In Budget 2021, the federal government announced $101 billion in net new spending (about 4% of GDP) over the next three fiscal years. Proposed measures are aimed at winning the fight against COVID-19, stimulating an economic recovery and green transition, and expanding the social safety net through greater support for low-wage workers and the elderly. Among many new initiatives, an ambitious early learning and child care proposal worth $30 billion over five years is arguably the centrepiece, though delivering on the goal of improving access to affordable, quality child care will require co-operation with (and funding from) the provinces. New tax measures were limited, though long-term spending commitments and large deficits raise the risk of tax increases going forward.
There were a number of measures to help small businesses that have been hit particularly hard by pandemic-related shutdowns. Funding for tech adoption and training programs should also help small businesses adapt to a post-pandemic economy.
Here are some of the key proposals affecting business owners from the 2021 Canadian Federal Budget:
- Extending key support programs: Wage and rent subsidies that were set to expire in early June have been extended until late September, at an estimated cost of $12 billion. Subsidy amounts will begin gradually decreasing in July when more widespread vaccination is expected to allow the economy to re-open. These programs are set to be phased out over the summer, but if necessary the government is seeking the legislative authority to extend them through late November.
- A new hiring subsidy: The new Canada Recovery Hiring Benefit will help offset a portion of the costs associated with hiring more staff, or increasing the hours or wages of existing employees. The program will be available from early June until late November, and where it overlaps with wage subsidies, employers will receive the higher of the two benefits. And as with wage subsidies, employers must experience a qualifying revenue decline to take advantage of this program.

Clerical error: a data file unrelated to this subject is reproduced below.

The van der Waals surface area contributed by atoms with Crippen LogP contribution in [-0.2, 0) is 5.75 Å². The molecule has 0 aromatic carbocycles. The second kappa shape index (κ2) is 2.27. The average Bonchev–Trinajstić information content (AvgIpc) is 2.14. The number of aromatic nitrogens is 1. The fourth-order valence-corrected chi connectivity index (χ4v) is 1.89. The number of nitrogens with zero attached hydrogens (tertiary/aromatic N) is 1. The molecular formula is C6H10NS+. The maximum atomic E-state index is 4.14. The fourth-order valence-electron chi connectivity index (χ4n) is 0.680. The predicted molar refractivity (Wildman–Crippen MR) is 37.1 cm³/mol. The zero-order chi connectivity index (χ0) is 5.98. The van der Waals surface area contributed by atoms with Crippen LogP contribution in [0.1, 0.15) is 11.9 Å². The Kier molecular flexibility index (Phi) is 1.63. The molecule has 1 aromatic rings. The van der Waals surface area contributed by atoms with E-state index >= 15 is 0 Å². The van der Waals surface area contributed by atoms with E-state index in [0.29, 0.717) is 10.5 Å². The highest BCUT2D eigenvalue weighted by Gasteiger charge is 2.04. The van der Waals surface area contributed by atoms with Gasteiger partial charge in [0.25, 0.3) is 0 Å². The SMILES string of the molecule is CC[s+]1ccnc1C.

- Helping small businesses get online: The government will spend $1.4 billion over four years to help small and medium-sized enterprises (SMEs) improve their digital skills and take advantage of e-commerce opportunities. In addition to grants that will offset some of the costs of tech adoption by small businesses, the government will provide financing for SMEs to adopt new digital technologies.
- Training and education: The government is investing nearly $1 billion over three years in a new Sectoral Workforce Solutions Program that will work with sector associations and employers to design and deliver training programs that are relevant to the needs of SMEs. Another $1.5 billion in funding across other training and education programs should indirectly benefit small businesses through greater access to workers with relevant skills.
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